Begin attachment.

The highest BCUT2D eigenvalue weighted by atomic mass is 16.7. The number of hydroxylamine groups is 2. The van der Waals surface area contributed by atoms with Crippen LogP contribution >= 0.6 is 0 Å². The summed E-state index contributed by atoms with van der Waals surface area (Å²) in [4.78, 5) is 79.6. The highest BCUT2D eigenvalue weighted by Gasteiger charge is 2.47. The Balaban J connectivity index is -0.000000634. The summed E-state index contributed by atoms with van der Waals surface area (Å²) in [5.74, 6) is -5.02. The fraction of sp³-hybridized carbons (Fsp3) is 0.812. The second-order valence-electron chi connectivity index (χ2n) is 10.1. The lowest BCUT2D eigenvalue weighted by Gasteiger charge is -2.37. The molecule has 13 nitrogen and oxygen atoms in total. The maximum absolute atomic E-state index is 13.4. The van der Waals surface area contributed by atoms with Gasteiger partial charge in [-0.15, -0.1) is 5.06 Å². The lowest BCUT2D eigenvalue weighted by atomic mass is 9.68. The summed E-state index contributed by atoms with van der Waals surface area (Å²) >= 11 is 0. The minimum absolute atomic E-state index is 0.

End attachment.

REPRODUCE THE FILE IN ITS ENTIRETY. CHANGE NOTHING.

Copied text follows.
The highest BCUT2D eigenvalue weighted by atomic mass is 16.7. The number of hydroxylamine groups is 2. The van der Waals surface area contributed by atoms with Crippen LogP contribution >= 0.6 is 0 Å². The summed E-state index contributed by atoms with van der Waals surface area (Å²) in [4.78, 5) is 79.6. The highest BCUT2D eigenvalue weighted by Gasteiger charge is 2.47. The Balaban J connectivity index is -0.000000634. The summed E-state index contributed by atoms with van der Waals surface area (Å²) in [5.74, 6) is -5.02. The fraction of sp³-hybridized carbons (Fsp3) is 0.812. The second-order valence-electron chi connectivity index (χ2n) is 10.1. The lowest BCUT2D eigenvalue weighted by Gasteiger charge is -2.37. The molecule has 13 nitrogen and oxygen atoms in total. The maximum absolute atomic E-state index is 13.4. The van der Waals surface area contributed by atoms with Gasteiger partial charge in [-0.15, -0.1) is 5.06 Å². The lowest BCUT2D eigenvalue weighted by atomic mass is 9.68. The summed E-state index contributed by atoms with van der Waals surface area (Å²) >= 11 is 0. The minimum absolute atomic E-state index is 0.